Two stark scenes play out in Charlotte over the last two days. Last night, violent protesting raged on until the wee hours of the morning. Today, weary and sober attenders linger past the hour at noonday prayer at Warehouse242, a flipped warehouse turned church on Wilkinson Blvd. Weekly, pastors and lay leaders from across West Charlotte gather with a bare agenda; to pray for the city. Today, the scene is a quiet, humble, and sobering sanctuary with a small band of black, white, asian, hispanic, young and old intercessors sprinkling the front seats. The loud question filling the silent room is how will the pastors and community leaders respond to both violent protesting and a rising sense of deep injustice within the racial divides that slice through Charlotte. The prayer meeting is attended by both West Charlotte minorities and the white business elite of Uptown. For one hour, once a week, these seemingly insurmountable barriers take a back seat to simple prayer.

Kim Summerrow, an elder at W242 posts to her Facebook wall, "Heartbroken this morning? Come to the noon prayer service at Warehouse 242 to lift our voices in prayer in unison standing beside and for our brothers and sisters. Worried that you might not have time to grab lunch? Perhaps Christ is prompting you to fast. Come for 10 minutes, or the full hour, but come." 

Pastor Kenneth Gilliard, Senior Pastor of Christ Resurrection Church on Freedom Drive locks arms with the Pastor of Service at Warehouse242, Marc Dickmann. The two men stand in harrowing silence before Pastor Kenneth begins to pray. Gilliard and Dickmann started noonday prayer a year ago when the two men, one black and one white, wanted to set weekly time aside to pray for West Charlotte. Soon, representatives from area churches began attending the meetings, and within a few months it became clear that the group was to pioneer an open dialogue on what racial reconciliation looks like in West Charlotte. In addition to Wednesday prayer, the group now meets one Sunday a month to help coach their community through an open dialogue on issues that plague West Charlotte, least of which is racial tension.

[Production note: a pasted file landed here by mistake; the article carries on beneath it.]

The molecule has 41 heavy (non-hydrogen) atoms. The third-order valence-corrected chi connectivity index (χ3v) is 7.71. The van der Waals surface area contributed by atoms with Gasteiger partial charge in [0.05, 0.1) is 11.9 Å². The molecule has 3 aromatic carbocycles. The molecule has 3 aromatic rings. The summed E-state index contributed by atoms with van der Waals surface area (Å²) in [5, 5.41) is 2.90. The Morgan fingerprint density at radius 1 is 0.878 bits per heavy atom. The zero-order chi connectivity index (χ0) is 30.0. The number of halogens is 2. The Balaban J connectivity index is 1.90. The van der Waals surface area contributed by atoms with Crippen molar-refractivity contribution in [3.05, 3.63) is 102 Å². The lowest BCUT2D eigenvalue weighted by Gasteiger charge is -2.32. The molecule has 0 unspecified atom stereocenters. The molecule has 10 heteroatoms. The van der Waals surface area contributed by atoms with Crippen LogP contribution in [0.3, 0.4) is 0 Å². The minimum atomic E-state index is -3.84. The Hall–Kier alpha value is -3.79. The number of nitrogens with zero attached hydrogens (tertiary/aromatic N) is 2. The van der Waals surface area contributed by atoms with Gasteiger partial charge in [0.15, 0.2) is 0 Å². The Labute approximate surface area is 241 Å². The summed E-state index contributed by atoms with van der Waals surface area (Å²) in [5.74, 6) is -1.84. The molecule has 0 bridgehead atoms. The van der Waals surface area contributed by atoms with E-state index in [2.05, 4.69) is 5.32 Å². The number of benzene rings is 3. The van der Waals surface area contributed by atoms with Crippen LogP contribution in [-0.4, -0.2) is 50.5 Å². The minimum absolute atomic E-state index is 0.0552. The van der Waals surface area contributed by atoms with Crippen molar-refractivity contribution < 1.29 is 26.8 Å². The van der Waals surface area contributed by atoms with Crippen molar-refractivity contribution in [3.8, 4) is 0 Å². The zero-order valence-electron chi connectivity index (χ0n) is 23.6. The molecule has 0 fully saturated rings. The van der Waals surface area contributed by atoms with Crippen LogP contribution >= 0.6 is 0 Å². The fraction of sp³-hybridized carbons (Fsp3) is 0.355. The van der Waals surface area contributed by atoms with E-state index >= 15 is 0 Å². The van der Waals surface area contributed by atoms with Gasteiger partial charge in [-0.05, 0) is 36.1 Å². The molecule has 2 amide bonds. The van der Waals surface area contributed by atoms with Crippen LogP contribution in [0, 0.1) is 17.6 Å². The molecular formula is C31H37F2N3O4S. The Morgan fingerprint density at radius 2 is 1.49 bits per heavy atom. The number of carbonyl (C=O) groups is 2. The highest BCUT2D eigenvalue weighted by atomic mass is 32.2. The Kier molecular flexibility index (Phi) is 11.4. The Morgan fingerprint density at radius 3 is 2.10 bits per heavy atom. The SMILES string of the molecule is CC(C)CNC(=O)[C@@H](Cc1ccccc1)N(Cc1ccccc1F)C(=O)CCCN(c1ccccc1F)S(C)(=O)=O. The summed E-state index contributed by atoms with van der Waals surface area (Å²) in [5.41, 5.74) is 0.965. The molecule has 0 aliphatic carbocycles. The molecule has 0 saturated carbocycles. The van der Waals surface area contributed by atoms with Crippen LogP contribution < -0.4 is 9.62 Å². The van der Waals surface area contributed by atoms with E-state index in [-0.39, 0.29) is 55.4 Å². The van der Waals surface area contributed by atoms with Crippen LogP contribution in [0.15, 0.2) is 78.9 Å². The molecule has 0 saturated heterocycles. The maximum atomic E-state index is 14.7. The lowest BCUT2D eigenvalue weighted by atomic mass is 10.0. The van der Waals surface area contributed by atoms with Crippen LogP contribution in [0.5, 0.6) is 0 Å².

Jimmy McQuilkin of Urban Promise Charlotte, read aloud a prayer that Yolanda Pierce, the Elmer G. Homrighausen Associate Professor of African American Religion and Literature at Princeton Theological Seminary, penned in response to the Ferguson shooting and the start of the #blacklivesmatter movement:

Let us not rush to the language of healing, before understanding the fullness of the injury and the depth of the wound. Let us not rush to offer a band-aid, when the gaping wound requires surgery and complete reconstruction. Let us not offer false equivalencies, thereby diminishing the particular pain being felt in a particular circumstance in a particular historical moment. Let us not speak of reconciliation without speaking of reparations and restoration, or how we can repair the breach and how we can restore the loss. Let us not rush past the loss of this mother’s child, this father’s child ... someone’s beloved son. Let us not value property over people; let us not protect material objects while human lives hang in the balance. Let us not value a false peace over a righteous justice. Let us not be afraid to sit with the ugliness, the messiness, and the pain that is life in community together. Let us not offer clichés to the grieving, those whose hearts are being torn asunder. Instead… Let us mourn black and brown men and women, those killed extrajudicially every 28 hours. Let us lament the loss of a teenager, dead at the hands of a police officer who described him as a demon. Let us weep at a criminal justice system, which is neither blind nor just. Let us call for the mourning men and the wailing women, those willing to rend their garments of privilege and ease, and sit in the ashes of this nation’s original sin. Let us be silent when we don’t know what to say. Let us be humble and listen to the pain, rage, and grief pouring from the lips of our neighbors and friends. Let us decrease, so that our brothers and sisters who live on the underside of history may increase. Let us pray with our eyes open and our feet firmly planted on the ground Let us listen to the shattering glass and let us smell the purifying fires, for it is the language of the unheard. God, in your mercy… Show me my own complicity in injustice. Convict me for my indifference. Forgive me when I have remained silent. Equip me with a zeal for righteousness. Never let me grow accustomed or acclimated to unrighteousness.
— Yolanda Pierce

Without pretense or hot emotion, the prayer meeting drew to a close. Black and white church goers from different communities rose from their seats to head back to work, but first, a hug. Across the room people of different races greet each other with gazes of understanding and solidarity.

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